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An album comprised largely of Afrobeat sounds for Lo's third release. The music moves, however, from pure Afrobeat, on to piano-accompanied vocal work, vaguely in the vocal jazz/pop singer style. Lo's vocal prowess on the album is stunning, as would be expected. There are less parallels in general to other Senegalese and/or Malian singers, as there were on other albums. Lo seems to be defining his own style a bit more clearly here, as he was progressing through his career. The songs deal with topics ranging from the inevitability of death to the pain of arranged marriages to love for his mother. Musically, the album is probably a step up from Diawar, but both are worthwhile. Pick it up as a fan of Lo, or as a fan of the West African vocal traditions.

Ismaël Lô - Iso  (flac  333mb)

01 Dibi Dibi Rek 4:40
02 Nafanta 4:15
03 La Femme Sans Haine (Toutes Les Femmes) 4:24
04 Rero 3:13
05 Senegambie 5:41
06 Baol-Baol 6:18
07 Nabou 4:58
08 Nassarane 4:14
09 Wassaliane 4:09
10 Setsinala 4:27
11 Khar 4:26
12 Samayaye 5:59

Ismaël Lô - Iso  (ogg  133mb)

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A seventh album from Ismaël Lo (in the Americas at least). Here, he provides a nice album of vocals and guitar work created in the studios of Dakar and Paris, as is so often the case with Senegalese artists. The album starts out with a powerful vocal showpiece in "Aiwa," followed by a light song in French. Following is the dancehall-worthy "Biguisse," with its thick beats, followed by the slower "Amoul Solo" and the heart-wrenching title track. The next two tracks bring the urban groove back, and the invocation of a democratic Africa presents a distinct Latin flavor. "Diour Sani" and "Badara" show off more guitar work from Ismaël Lo, as well as a bit of harmonica in "Badara." "Ma Dame" brings a loping, reggae-like beat, and "N'Dally" returns the Parisian dance sounds. "Xalas" shows a more chaotic, rhythmic side to Lo's composing, and "Mam" follows it up carefully, keeping in the same tone and even repeating a bit of the chorus. Punchy horns and a complex beat serve the listener a treat on the way out of the album. Throughout, it's a worthwhile album, showing a multitude of sides to Lo's songwriting abilities. For a newcomer to Senegalese music, there are two people who need to be heard: Youssou N'Dour and Ismaël Lo. This album covers half of that spectrum quite well. Pick it up for a look into the trend and, more importantly, a generally enjoyable listen.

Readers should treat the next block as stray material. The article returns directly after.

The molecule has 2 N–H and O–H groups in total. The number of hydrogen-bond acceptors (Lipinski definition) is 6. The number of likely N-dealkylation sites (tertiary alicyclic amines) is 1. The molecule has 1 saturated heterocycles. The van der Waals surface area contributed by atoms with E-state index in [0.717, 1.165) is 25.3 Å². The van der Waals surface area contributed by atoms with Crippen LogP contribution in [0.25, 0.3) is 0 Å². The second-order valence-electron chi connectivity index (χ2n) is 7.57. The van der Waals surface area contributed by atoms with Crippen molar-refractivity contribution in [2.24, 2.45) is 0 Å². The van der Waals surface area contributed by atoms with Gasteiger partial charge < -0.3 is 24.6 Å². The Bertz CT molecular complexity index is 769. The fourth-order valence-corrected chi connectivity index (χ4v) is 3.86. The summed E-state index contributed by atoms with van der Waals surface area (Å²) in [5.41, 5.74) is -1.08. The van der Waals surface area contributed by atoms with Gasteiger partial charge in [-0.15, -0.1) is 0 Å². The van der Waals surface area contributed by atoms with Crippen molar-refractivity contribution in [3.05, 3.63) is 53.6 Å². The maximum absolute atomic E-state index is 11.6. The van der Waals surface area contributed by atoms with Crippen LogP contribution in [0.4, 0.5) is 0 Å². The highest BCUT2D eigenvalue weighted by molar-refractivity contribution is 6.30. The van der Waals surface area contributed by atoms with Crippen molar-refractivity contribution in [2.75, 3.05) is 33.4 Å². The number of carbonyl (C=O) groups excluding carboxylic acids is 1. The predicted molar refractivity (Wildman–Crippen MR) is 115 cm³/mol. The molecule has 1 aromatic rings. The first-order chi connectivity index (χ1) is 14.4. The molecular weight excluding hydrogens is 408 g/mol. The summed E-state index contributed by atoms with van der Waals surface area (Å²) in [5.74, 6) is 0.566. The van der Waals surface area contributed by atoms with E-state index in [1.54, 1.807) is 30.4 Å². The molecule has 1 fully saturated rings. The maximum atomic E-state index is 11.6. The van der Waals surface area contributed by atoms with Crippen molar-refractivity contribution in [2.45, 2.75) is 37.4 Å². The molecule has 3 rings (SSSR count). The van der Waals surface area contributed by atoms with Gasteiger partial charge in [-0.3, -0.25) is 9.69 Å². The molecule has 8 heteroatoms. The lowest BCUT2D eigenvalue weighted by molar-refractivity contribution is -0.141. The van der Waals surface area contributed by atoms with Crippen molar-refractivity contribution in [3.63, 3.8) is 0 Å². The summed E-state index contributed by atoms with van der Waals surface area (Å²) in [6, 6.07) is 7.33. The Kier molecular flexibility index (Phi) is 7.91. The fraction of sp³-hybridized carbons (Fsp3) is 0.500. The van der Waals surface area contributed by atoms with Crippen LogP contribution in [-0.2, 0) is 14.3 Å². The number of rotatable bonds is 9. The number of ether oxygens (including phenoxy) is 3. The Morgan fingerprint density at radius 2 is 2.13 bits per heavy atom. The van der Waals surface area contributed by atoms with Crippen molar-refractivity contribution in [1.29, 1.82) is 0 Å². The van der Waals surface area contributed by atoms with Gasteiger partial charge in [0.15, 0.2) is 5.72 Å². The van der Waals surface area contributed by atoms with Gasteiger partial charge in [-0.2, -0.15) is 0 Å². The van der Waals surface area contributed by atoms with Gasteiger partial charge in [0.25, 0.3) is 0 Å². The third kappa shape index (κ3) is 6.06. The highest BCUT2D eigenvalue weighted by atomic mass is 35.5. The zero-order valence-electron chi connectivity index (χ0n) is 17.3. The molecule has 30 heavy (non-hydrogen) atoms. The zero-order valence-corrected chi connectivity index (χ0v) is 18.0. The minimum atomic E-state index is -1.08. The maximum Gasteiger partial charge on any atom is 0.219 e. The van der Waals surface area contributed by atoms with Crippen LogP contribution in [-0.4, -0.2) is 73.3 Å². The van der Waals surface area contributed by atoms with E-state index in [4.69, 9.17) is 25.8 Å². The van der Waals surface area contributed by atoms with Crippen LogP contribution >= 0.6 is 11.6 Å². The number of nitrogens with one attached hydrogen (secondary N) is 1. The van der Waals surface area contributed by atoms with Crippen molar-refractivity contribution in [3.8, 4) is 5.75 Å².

Ismaël Lô -  Dabah  (flac  414mb)

01 Aiwa 3:33
02 L'Amour A Tous Les Droits 5:09
03 Biguissse 3:20
04 Amoul Solo 4:46
05 Dabah 4:30
06 Boulfale 4:51
07 Faut Qu'On S'Aime 3:48
08 Africa Democratie 3:46
09 Diour Sani 5:10
10 Badara 4:08
11 Ma Dame 4:25
12 N'Dally 3:19
13 Xalas 5:22
14 Mam 4:56

Ismaël Lô -  Dabah  (ogg 150mb)

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Ismaël Lô has long been thought of as Africa's Bob Dylan, since he performs with guitar and harmonica. But it's a comparison that doesn't work for Senegal, which is a lushly arranged look at his own country. The subjects of his songs -- racism, poverty, famine, and a ferryboat disaster that's commemorated on "Le Jola" -- might be hard-hitting, but they're couched in lulling Afro-pop that seems to take any sting out of the words. Even when the album goes up-tempo it never loses control. What's missing, really, is a sense of passion and fire in the music. It's eminently listenable, and Lô's a gorgeous singer and tunesmith. But a starker backdrop might serve him better, as many of the tunes seem to blend into one, homogenous whole.

Ismaël Lô - Senegal  (flac  426mb)

01 Baykat 4:29
02 Incha Allah 4:05
03 Tass Yakar 4:00
04 Le Jola 4:31
05 Taar Dousey 4:41
06 Manko 4:48
07 Yaye Boye 4:42
08 Plus Je Fais Ci, Plus Je Fais Ça 3:59
09 Mbindane 4:23
10 Wakhal 4:17
11 Ouvriers 4:48
12 Jiguen 4:46
13 Ma Fille 2:58
14 Tajabone 4:04

Ismaël Lô - Senegal  (ogg 157mb )